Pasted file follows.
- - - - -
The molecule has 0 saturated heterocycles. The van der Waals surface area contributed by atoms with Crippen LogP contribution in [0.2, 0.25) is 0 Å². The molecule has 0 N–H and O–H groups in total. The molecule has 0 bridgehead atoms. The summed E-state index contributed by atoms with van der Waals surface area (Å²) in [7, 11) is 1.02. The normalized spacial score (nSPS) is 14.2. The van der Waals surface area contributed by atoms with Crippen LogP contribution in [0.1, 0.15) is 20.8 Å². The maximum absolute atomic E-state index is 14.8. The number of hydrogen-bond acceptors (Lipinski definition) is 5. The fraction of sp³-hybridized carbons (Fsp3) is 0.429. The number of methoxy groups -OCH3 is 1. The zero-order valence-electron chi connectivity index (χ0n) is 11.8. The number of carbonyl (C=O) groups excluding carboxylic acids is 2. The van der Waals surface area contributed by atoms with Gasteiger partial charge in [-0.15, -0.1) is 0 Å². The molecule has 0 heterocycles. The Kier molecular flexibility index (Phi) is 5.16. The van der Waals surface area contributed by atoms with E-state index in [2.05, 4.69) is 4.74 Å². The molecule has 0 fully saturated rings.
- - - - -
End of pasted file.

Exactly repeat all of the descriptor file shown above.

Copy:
The molecule has 0 saturated heterocycles. The van der Waals surface area contributed by atoms with Crippen LogP contribution in [0.2, 0.25) is 0 Å². The molecule has 0 N–H and O–H groups in total. The molecule has 0 bridgehead atoms. The summed E-state index contributed by atoms with van der Waals surface area (Å²) in [7, 11) is 1.02. The normalized spacial score (nSPS) is 14.2. The van der Waals surface area contributed by atoms with Crippen LogP contribution in [0.1, 0.15) is 20.8 Å². The maximum absolute atomic E-state index is 14.8. The number of hydrogen-bond acceptors (Lipinski definition) is 5. The fraction of sp³-hybridized carbons (Fsp3) is 0.429. The number of methoxy groups -OCH3 is 1. The zero-order valence-electron chi connectivity index (χ0n) is 11.8. The number of carbonyl (C=O) groups excluding carboxylic acids is 2. The van der Waals surface area contributed by atoms with Gasteiger partial charge in [-0.15, -0.1) is 0 Å². The molecule has 0 heterocycles. The Kier molecular flexibility index (Phi) is 5.16. The van der Waals surface area contributed by atoms with E-state index in [2.05, 4.69) is 4.74 Å². The molecule has 0 fully saturated rings.